Some of the promises a divorced parent can make to their children include:

  • Do not try to make the changes divorce brings to a child’s life sound as if it will all be a new adventure. Acknowledge that a lot of these changes can be scary, and sad, for your child. Validate their feelings. But also reassure that it will all work out and everything will be okay for them.
  • Even if your child repeats something negative about something their other parent says about you or blames you for, do not get into a finger pointing match over it. Do not use your child as a messenger delivery service to keep a feud going with your ex or to deliver child support or alimony checks.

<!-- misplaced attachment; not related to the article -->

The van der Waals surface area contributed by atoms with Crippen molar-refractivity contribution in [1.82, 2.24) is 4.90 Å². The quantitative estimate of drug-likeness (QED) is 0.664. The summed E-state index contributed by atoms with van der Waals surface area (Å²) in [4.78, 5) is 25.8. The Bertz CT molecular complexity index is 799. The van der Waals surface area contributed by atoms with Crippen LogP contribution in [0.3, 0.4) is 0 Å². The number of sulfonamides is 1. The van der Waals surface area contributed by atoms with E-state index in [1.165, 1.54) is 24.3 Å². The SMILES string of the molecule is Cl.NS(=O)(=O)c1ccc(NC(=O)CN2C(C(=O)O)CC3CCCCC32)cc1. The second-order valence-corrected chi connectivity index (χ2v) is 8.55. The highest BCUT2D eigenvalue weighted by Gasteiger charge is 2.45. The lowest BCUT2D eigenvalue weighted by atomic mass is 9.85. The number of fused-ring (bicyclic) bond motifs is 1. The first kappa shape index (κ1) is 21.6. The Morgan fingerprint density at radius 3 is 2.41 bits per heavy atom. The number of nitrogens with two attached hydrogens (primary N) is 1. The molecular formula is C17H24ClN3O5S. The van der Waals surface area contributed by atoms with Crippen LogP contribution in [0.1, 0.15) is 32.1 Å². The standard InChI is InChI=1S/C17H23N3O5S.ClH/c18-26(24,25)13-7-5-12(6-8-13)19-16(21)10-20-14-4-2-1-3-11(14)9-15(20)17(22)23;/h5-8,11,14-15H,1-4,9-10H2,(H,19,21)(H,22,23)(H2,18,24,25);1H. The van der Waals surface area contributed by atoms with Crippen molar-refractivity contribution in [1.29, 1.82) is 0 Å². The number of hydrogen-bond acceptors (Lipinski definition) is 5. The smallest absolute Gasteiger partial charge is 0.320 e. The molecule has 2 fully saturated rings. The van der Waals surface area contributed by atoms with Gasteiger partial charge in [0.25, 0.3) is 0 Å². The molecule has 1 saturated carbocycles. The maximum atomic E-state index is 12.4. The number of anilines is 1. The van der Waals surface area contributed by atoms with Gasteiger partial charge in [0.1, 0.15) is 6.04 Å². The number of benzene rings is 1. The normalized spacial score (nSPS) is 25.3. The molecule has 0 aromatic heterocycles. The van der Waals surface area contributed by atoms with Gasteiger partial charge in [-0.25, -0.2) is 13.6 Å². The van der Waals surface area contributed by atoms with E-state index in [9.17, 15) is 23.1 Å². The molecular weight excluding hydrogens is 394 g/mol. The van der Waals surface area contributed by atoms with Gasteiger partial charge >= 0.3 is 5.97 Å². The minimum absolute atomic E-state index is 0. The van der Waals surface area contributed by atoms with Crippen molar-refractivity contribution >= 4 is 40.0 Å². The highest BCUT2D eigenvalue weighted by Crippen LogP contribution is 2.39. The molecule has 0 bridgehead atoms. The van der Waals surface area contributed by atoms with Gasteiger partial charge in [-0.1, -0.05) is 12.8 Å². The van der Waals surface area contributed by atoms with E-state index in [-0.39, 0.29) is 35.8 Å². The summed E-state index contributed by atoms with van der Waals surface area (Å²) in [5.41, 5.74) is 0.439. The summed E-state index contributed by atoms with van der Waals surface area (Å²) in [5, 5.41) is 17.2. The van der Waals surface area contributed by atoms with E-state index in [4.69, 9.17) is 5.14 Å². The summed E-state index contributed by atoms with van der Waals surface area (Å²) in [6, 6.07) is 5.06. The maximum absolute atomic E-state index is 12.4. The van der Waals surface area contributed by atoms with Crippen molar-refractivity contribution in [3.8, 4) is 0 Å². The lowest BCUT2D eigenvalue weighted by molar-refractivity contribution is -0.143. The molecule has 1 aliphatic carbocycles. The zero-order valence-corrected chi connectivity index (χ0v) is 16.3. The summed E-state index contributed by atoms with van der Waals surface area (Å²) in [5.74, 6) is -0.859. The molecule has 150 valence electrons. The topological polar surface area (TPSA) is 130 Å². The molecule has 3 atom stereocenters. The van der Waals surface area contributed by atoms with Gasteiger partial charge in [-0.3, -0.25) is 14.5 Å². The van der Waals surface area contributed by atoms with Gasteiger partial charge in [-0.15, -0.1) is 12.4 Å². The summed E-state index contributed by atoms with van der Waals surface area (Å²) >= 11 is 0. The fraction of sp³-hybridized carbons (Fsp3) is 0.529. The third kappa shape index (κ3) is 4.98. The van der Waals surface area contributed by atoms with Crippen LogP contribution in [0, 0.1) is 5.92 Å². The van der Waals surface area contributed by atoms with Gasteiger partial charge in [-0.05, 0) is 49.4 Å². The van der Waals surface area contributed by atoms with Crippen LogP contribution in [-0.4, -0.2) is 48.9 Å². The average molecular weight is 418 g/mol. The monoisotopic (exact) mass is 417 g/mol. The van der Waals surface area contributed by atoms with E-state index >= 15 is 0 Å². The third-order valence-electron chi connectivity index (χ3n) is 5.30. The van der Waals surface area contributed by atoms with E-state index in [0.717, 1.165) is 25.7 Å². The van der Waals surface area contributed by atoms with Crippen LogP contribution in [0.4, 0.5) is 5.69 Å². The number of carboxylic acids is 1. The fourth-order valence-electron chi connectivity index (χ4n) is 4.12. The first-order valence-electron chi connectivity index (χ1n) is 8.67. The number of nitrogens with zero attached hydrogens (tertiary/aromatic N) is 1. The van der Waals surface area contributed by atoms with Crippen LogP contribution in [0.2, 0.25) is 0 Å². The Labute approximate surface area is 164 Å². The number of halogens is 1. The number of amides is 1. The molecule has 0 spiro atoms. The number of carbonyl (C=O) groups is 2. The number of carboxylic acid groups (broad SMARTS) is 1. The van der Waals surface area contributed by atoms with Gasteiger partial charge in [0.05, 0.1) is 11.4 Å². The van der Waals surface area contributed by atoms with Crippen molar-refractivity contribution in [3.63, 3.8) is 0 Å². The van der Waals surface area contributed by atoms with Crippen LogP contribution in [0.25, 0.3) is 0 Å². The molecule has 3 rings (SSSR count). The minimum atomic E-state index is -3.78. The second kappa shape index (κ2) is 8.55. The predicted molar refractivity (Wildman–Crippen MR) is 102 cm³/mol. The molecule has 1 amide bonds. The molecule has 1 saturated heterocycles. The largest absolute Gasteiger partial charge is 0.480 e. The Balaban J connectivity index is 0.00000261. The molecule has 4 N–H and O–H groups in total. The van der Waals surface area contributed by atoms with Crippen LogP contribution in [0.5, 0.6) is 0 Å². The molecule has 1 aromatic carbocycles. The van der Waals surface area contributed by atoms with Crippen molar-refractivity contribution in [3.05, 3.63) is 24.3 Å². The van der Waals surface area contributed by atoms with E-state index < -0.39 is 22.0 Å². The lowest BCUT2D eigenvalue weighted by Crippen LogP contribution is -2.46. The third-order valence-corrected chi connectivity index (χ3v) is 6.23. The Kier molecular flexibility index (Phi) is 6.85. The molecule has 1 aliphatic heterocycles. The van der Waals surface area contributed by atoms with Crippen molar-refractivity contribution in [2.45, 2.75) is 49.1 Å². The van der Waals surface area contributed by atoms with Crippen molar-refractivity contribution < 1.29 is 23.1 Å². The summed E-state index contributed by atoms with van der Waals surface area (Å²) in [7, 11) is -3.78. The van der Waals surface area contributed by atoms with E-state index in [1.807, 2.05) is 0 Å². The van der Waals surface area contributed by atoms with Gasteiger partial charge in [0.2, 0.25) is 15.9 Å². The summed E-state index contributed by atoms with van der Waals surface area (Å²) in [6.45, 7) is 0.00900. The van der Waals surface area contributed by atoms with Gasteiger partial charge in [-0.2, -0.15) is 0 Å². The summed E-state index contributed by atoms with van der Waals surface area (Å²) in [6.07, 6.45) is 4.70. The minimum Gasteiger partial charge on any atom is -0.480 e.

• If something your child does or says reminds you of the other parent, do not recoil in disgust or negativity. Remember, although your child has traits of both parents, he or she is their own individual. Embrace and love them for that.
  • Whatever visitation schedule you and your ex-spouse have worked out, it is important to allow the child to have some control over their own lives, within reason. Be flexible and try to accommodate those needs your child may have. Spending more time with one parent does not mean your child loves the other parent any less.
  • Do not have important discussions, or disagreements with your spouse, in front of your child. And also be aware that if these discussions are taking place over the phone, and your child is around, there is a strong possibility they are aware there is a disagreement taking place. Do it in private.
  • When you do have to attend events together with your ex-spouse, like school events or sport games, leave the acrimony at home. Your behavior towards each other will have a profound effect on your child’s enjoyment, so make sure the event is about your child and not whether or not you ex-spouse missed a child support payment that week.